But can someone truly predict events in the markets? Not according to Chaos Theory, that states that small occurrences impact greatly seemingly unrelated events. This is also known as the “Butterfly Effect”.
To understand Chaos Theory is attempting to understand the underlying order and logic of vast, complex systems that may appear disorganized, or its events unrelated. If we look at a company as one of these systems, there are numberless small situations occurring in day-to-day operations. Employees switching buttons, operating machines, making cold calls, having meetings, reporting sales, etc. In fact, there are so many, that it is virtually impossible to keep track of them, even more so to forecast what impact they can have in the operations of the company if something goes wrong.
Picture a sphere, and everything inside it is the realm of the known. What you perceive to be probable is inside, and what you perceive to be highly unlikely is at the edges. Contrary to what you might think, there are other outcomes outside that sphere, that you would never think of unless they happened. The best investors can capture these unknown realities and use them to their advantage.
Now, picture the stock market as one of these systems. Hundreds, thousands of companies listed, all with their own employees, suppliers, networks and all, and every single one of them connected to the other in some degree. Whatever perception of reality you may have, can you now imagine how disconnected it is from reality itself? Being impossible to know all these small factors, it is also impossible to forecast the impact of all of them. What most investors do is educated forecasts, which they themselves know to be faulty, but are the best approximation of reality they can calculate.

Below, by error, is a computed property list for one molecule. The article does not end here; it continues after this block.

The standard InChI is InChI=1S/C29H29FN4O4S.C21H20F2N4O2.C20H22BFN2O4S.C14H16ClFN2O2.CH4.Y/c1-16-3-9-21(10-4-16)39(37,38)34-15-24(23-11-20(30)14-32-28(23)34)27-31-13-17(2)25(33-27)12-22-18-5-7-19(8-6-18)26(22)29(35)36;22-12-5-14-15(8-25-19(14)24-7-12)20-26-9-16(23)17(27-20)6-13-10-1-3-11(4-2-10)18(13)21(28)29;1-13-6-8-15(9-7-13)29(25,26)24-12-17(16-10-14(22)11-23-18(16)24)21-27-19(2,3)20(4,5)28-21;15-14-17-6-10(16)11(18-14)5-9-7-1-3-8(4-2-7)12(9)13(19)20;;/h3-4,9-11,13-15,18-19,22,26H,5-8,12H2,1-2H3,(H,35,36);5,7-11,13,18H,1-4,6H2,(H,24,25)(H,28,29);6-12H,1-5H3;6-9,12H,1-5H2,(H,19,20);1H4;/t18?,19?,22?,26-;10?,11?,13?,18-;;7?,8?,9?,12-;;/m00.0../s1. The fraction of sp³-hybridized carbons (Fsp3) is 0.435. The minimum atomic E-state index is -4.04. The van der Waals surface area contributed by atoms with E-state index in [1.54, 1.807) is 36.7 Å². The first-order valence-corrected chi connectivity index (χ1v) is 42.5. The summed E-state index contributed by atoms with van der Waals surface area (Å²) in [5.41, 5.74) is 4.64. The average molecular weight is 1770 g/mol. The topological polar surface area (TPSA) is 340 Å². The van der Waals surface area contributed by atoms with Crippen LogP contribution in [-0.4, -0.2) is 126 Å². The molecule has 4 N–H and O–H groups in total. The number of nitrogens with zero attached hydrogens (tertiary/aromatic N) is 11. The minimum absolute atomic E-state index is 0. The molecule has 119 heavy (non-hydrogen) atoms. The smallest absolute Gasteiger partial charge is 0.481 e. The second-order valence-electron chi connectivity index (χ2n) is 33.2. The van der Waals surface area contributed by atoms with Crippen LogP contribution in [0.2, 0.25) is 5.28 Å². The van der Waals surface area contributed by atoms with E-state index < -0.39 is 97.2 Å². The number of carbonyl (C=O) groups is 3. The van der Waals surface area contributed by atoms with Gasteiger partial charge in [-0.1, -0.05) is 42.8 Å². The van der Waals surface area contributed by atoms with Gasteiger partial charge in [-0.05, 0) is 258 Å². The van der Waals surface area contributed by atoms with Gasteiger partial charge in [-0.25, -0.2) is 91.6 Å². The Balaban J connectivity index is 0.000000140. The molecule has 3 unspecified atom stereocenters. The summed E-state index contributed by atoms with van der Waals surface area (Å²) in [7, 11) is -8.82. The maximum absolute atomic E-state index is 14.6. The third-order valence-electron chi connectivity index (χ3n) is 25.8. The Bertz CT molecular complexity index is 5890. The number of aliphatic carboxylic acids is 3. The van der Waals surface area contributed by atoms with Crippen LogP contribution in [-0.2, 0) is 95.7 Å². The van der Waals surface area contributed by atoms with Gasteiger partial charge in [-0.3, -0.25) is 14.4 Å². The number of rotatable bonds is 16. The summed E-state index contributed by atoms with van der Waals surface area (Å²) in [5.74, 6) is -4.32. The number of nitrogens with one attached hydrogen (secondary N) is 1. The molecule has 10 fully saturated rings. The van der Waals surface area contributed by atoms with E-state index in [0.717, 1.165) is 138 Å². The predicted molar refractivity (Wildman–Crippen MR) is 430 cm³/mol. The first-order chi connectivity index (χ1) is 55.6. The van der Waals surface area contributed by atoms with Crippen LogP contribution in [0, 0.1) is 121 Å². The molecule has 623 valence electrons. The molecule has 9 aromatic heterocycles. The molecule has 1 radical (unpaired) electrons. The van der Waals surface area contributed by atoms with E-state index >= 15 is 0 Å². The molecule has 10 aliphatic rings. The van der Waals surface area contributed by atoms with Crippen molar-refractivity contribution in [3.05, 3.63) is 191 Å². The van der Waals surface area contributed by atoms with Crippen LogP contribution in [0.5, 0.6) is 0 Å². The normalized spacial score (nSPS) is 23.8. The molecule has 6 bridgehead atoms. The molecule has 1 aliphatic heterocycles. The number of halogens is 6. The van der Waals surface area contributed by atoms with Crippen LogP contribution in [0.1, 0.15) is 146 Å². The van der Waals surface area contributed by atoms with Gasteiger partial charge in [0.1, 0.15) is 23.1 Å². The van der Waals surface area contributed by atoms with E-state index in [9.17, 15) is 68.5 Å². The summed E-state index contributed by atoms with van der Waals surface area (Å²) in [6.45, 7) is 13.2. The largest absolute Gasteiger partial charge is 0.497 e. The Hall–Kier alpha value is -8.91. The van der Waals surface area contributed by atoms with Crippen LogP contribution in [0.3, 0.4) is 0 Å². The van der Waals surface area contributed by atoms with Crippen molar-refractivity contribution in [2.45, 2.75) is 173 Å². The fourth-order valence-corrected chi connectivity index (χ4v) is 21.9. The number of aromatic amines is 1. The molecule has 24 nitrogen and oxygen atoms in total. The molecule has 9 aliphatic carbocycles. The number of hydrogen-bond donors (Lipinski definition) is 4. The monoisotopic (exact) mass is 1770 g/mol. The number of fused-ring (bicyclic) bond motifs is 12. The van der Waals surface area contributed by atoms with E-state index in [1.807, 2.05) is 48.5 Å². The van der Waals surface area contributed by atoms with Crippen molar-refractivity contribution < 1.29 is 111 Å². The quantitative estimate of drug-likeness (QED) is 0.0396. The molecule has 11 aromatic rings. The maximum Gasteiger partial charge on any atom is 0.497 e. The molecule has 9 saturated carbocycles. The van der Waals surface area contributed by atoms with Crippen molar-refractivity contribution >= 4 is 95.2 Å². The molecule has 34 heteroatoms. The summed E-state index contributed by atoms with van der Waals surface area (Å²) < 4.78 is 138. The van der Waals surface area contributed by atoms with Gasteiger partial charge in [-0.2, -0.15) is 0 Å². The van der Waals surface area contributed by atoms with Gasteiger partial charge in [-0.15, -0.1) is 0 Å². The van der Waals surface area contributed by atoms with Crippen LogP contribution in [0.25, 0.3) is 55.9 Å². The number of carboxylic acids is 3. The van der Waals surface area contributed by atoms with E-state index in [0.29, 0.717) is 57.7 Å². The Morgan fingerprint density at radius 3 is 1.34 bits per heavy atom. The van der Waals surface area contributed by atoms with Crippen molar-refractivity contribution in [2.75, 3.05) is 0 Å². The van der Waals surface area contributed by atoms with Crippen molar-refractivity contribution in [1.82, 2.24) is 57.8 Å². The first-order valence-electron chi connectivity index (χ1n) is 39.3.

Volatility arbitrageurs use reflexivity and chaos to their advantage as discretionary methods.
The best and arguably the most talk about example was the GameStop story. How many of us thought that with GameStop being at $75 for the first time after a 2 or 3 Standard Deviation move thought it could not go any higher and become a 6+ Standard Deviation move ? Well, these people that were acting inside their sphere and perception of reality and decided to short because “the stock had disconnected from fundamentals” were caught in the cross fires. They completely disregarded the reflexivity of the positive feedback loop of aggressive call buying that made dealers hedge out by buying the underlying stock, making for a pure Gamma move and exacerbating the short squeeze. There are so many lessons in the GameStop story, but the main one is that just because a stock is high, it does not mean it can’t go any higher. Just by looking at the flows it was evident that the probable outcomes had changed, but so many people failed to recognize it because they were so focused on their desired outcomes.